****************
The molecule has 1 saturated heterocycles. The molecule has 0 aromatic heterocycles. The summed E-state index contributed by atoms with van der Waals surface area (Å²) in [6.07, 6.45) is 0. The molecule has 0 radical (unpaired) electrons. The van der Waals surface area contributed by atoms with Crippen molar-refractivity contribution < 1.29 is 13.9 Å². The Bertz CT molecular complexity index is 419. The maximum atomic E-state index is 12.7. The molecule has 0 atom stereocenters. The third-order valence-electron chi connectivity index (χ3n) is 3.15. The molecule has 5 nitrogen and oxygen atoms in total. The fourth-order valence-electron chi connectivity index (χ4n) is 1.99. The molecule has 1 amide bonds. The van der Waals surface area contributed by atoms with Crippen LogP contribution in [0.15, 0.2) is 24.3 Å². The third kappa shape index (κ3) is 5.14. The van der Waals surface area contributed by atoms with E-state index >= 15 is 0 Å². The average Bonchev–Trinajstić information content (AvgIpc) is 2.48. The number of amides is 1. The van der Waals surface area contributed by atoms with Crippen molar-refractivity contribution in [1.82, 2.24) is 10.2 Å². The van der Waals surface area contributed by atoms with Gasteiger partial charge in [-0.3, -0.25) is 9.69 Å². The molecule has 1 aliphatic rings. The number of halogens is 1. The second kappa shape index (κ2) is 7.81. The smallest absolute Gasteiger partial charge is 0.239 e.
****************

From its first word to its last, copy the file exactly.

The molecule has 1 saturated heterocycles. The molecule has 0 aromatic heterocycles. The summed E-state index contributed by atoms with van der Waals surface area (Å²) in [6.07, 6.45) is 0. The molecule has 0 radical (unpaired) electrons. The van der Waals surface area contributed by atoms with Crippen molar-refractivity contribution < 1.29 is 13.9 Å². The Bertz CT molecular complexity index is 419. The maximum atomic E-state index is 12.7. The molecule has 0 atom stereocenters. The third-order valence-electron chi connectivity index (χ3n) is 3.15. The molecule has 5 nitrogen and oxygen atoms in total. The fourth-order valence-electron chi connectivity index (χ4n) is 1.99. The molecule has 1 amide bonds. The van der Waals surface area contributed by atoms with Crippen LogP contribution in [0.15, 0.2) is 24.3 Å². The third kappa shape index (κ3) is 5.14. The van der Waals surface area contributed by atoms with E-state index >= 15 is 0 Å². The average Bonchev–Trinajstić information content (AvgIpc) is 2.48. The number of amides is 1. The van der Waals surface area contributed by atoms with Crippen molar-refractivity contribution in [1.82, 2.24) is 10.2 Å². The van der Waals surface area contributed by atoms with Gasteiger partial charge in [-0.3, -0.25) is 9.69 Å². The molecule has 1 aliphatic rings. The number of halogens is 1. The second kappa shape index (κ2) is 7.81. The smallest absolute Gasteiger partial charge is 0.239 e.